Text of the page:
a bog garden beside the pond

Spreading Sword Sedge

Last week the autumn rains started in earnest and Perth had the wettest May day in 9 years. This was just in time to soak the bog garden I planted two weeks ago.

flower of Agrostocrinum scabrum

“A bog garden is essentially a pond that has been filled almost entirely with soil or other material, and which retains moisture through all or most of the year.” – Building Frog Friendly Gardens [1]

Goodenia pulchella

The garden bed next to the pond is shaded by a fence. I noticed it retained dew throughout the day in the colder months. This is the perfect site for a bog garden because it won’t dry out as much in summer.

the bog garden after mulching

At the end of April I went to the Wildflower Society of Western Australia Northern Suburbs Branch Plant Sale and found lots of bog plants. This Nursery is at Landsdale Farm School and is open every Saturday morning. They sell tube stock native plants and provide advice on what to grow in your garden for a beautiful floral display and to attract wildlife. Bog plants are one of their specialties but they have a wide range of native plants and knowledge about growing them.

new growth on Ranunculus colonorum

To build the bog garden I needed to dig out the garden bed, line the hole with plastic sheeting, and refill with soil. Natural boggy areas have clay or loamy soils which hold the water, but the plastic lining acts as a barrier to stop water draining away, so it doesn’t matter what soil fills the bog garden. It’s important to add some non-phosphorous fertilizer (eg. sheep manure) because the plant roots will be constrained by the plastic and can’t access outside nutrients.

the bog garden after planting

I chose plastic sheeting because I had some to hand. Building Frog Friendly Gardens lists many pond building materials and how to install them. I made my pond with a prefabricated plastic design that has many different levels allowing frogs to easily enter and exit, but these are expensive. Recycled materials like a bathtub can be free and just as serviceable for a pond or bog garden.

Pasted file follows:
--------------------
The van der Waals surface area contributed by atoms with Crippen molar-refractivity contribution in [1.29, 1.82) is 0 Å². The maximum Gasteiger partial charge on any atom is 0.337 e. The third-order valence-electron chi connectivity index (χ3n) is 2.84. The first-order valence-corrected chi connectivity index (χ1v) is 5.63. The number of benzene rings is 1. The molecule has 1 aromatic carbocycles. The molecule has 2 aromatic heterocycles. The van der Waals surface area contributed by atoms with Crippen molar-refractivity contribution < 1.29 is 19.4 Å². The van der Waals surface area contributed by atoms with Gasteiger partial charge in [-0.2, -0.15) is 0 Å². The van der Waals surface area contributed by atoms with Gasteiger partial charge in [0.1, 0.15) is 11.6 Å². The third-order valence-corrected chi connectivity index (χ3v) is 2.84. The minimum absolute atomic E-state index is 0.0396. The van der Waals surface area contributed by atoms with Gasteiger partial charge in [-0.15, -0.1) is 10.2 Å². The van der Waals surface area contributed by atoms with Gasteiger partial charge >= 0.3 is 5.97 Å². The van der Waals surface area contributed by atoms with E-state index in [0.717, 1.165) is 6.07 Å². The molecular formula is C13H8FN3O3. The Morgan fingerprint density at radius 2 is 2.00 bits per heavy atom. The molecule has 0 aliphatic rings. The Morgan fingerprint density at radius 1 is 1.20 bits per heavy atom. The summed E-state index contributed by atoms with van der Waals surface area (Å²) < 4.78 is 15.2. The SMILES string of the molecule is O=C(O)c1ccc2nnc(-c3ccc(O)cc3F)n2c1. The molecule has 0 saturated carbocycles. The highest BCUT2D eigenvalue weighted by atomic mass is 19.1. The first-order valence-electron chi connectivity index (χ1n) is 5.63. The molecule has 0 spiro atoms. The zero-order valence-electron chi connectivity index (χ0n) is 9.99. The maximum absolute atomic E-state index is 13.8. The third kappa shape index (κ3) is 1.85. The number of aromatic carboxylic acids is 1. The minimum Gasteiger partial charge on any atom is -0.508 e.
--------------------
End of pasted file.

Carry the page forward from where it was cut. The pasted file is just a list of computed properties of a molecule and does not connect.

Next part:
Adiantum aethiopicum, a native maidenhair fern

The soil I dug out is full of False Onion Weed (Nothoscordum gracile) a horrible weed that’s all through my garden and is the bane of my gardening life. It grows from a bulb which produces bulbils that are easily dislodged when the plant is manually removed. Each bulbil grows into another plant. In the past I’ve dug down to the bulb (which can be 20cm deep) and pulled out the bulb and soil surrounding it to include all the bulbils. The following year they come up again from any bulbils I missed. I didn’t want to return this infested soil to my new bog garden. After digging it out, the soil was piled up and covered in spare plastic sheeting so the sun will heat it over months and hopefully kill all the bulbs and bulbils.

Schoenus clandestinus with Goodenia pulchella ssp. Coastal Plain B behind

I got a load of Native Soil Mix from Soils Aint Soils, a blend of topsoil, peat and Gin Gin red loam, basically sand which works well for native plants. I needed to add organic matter and minerals because the roots of the bog plants can’t grow past the plastic liner to access nutrients. As I refilled the hole I added the limestone rocks dug out of the original bed (our sandy soils are full of limestone). When planting each bog plant I watered them in with liquid worm castings from my worm farm and I mulched the bed with prunings from the woolly bush in my garden.

a bug climbing Black Bristlerush

The mulch will lessen evaporation from the soil and over time detritus feeders will eat the mulch while their waste adds nutrients to the soil. On days when it didn’t rain since planting, I hand watered with liquid worm castings. In the two weeks since planting, many of the plants have new shoots, so they seem to have enough fertilizer. Depending on how the plants grow, I may add sheep manure in the future.

new shoots on Agrostocrinum scabrum

Photos

  1. Spreading Sword Sedge (Lepidosperma effusum)
  2. flower of Blue Grass Lily (Agrostocrinum scabrum)
  3. Goodenia pulchella
  4. the bog garden after mulching, showing the fence which shades the bed
  5. Common Buttercup (Ranunculus colonorum) with new shoots
  6. the bog garden after planting, showing the plastic lining that needs trimming
  7. native Maidenhair fern (Adiantum aethiopicum)
  8. Schoenus clandestinus with Goodenia pulchella ssp. Coastal Plain B behind
  9. bug on Black Bristlerush (Chorizandra enodis)
  10. new shoots on Blue Grass Lily (Agrostocrinum scabrum)

Reference

  1. Aplin, Piano & Sleep (2002) Building Frog Friendly Gardens. Western Australian Museum: Perth

=^.^=

Leave a Reply

Fill in your details below or click an icon to log in:

WordPress.com Logo

You are commenting using your WordPress.com account. Log Out / Change )

Twitter picture

You are commenting using your Twitter account. Log Out / Change )

Facebook photo

You are commenting using your Facebook account. Log Out / Change )

Google+ photo

You are commenting using your Google+ account. Log Out / Change )

Connecting to %s